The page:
With court-madated settlement talks between Apple CEO Tim Cook and Samsung CEO Choi Gee-Sung scheduled to begin tomorrow, Samsung Mobile's JK Shin took a moment to discuss the potential for resolution. According to Reuters:
"There is still a big gap in the patent war with Apple but we still have several negotiation options including cross-licensing," Shin told reporters at Seoul airport shortly before his departure for the United States.
Asked about the prospects for Samsung's memory chip business, Shin said the 4G chip shortage was expected to continue until early in the fourth quarter of this year.
While Apple and Samsung are suing each other over patents, trade dress, and other infringements real and imagined -- Apple accusing Samsung of being mobile's biggest copy cat and Samsung fighting back on technology, and standards, grounds -- they remain massive manufacturing partners. Many of the components in Apple's mobile devices, and some in their computers as well, are made by Samsung.
Apple recently claimed Samsung was destroying evidence, while also trying to bar Samsung from entering Walter Isaacson's Steve Jobs biography as evidence.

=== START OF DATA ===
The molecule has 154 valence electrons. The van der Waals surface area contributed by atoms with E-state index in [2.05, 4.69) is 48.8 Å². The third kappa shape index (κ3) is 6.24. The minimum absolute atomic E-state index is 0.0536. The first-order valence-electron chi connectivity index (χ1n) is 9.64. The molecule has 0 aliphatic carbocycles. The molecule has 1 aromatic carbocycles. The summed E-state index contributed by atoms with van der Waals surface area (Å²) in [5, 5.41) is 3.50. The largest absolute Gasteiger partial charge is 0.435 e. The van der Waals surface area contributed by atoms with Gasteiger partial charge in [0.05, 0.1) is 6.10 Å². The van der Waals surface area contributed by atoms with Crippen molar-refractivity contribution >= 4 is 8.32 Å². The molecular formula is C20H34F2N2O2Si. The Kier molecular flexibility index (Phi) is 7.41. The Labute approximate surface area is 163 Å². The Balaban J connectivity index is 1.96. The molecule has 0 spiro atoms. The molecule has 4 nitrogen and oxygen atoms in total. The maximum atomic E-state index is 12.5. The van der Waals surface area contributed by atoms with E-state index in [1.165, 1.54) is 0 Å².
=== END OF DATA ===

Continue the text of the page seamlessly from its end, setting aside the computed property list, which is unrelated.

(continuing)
Although analysts had hoped Tim Cook might be a less fiery and litigious CEO than his predecessor, Cook turns out to be every bit as serious about patent disputes, and cold as ice.
For their part, Samsung has denied allegations that they're a copy cat, despite the uncanny similarities to Apple products that keep popping up.
Apple reportedly gave their manufacturing partner, Samsung, fair warning before going "thermonuclear" on their competitor, Samsung, in the courts.
Unlike Microsoft, which is seeking -- and in large part has obtained -- licensing fees from manufacturers in a bid to make Android as "expensive" as Windows Phone, Apple's goal doesn't seem to be financial -- they don't want Android looking or working like iPhone. They want to out litigate and out innovate the competition.
That might make it unlikely a settlement will be reached, unless Tim Cook does do things differently and shows a willingness to take money in lieu of design concessions -- or Samsung's patents force the matter.